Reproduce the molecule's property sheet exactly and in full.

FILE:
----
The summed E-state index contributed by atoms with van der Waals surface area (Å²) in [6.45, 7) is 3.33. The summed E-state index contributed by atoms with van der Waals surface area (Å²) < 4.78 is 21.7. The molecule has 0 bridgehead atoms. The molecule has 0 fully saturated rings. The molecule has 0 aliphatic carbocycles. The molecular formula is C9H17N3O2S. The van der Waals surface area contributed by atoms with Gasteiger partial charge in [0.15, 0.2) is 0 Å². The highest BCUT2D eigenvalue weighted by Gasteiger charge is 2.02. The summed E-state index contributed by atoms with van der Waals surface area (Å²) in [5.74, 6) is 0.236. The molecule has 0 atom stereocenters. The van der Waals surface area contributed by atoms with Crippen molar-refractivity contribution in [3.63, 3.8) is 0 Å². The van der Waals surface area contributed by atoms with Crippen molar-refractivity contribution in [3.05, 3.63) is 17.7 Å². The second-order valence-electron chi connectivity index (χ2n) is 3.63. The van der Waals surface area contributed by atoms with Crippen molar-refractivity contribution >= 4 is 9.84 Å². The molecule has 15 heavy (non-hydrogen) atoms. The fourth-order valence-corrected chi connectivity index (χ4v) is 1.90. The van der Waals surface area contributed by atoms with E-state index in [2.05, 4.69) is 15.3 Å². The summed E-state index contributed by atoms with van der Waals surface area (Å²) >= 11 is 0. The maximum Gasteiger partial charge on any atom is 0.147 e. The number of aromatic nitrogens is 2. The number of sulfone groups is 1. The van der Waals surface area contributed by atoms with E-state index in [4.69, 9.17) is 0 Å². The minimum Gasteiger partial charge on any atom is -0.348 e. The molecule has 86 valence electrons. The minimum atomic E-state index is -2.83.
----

The summed E-state index contributed by atoms with van der Waals surface area (Å²) in [6.45, 7) is 3.33. The summed E-state index contributed by atoms with van der Waals surface area (Å²) < 4.78 is 21.7. The molecule has 0 bridgehead atoms. The molecule has 0 fully saturated rings. The molecule has 0 aliphatic carbocycles. The molecular formula is C9H17N3O2S. The van der Waals surface area contributed by atoms with Gasteiger partial charge in [0.15, 0.2) is 0 Å². The highest BCUT2D eigenvalue weighted by Gasteiger charge is 2.02. The summed E-state index contributed by atoms with van der Waals surface area (Å²) in [5.74, 6) is 0.236. The molecule has 0 atom stereocenters. The van der Waals surface area contributed by atoms with Crippen molar-refractivity contribution in [3.63, 3.8) is 0 Å². The van der Waals surface area contributed by atoms with Crippen molar-refractivity contribution in [3.05, 3.63) is 17.7 Å². The second-order valence-electron chi connectivity index (χ2n) is 3.63. The van der Waals surface area contributed by atoms with Crippen molar-refractivity contribution >= 4 is 9.84 Å². The molecule has 15 heavy (non-hydrogen) atoms. The fourth-order valence-corrected chi connectivity index (χ4v) is 1.90. The van der Waals surface area contributed by atoms with E-state index in [2.05, 4.69) is 15.3 Å². The summed E-state index contributed by atoms with van der Waals surface area (Å²) >= 11 is 0. The maximum Gasteiger partial charge on any atom is 0.147 e. The number of aromatic nitrogens is 2. The number of sulfone groups is 1. The van der Waals surface area contributed by atoms with E-state index in [4.69, 9.17) is 0 Å². The minimum Gasteiger partial charge on any atom is -0.348 e. The molecule has 86 valence electrons. The minimum atomic E-state index is -2.83.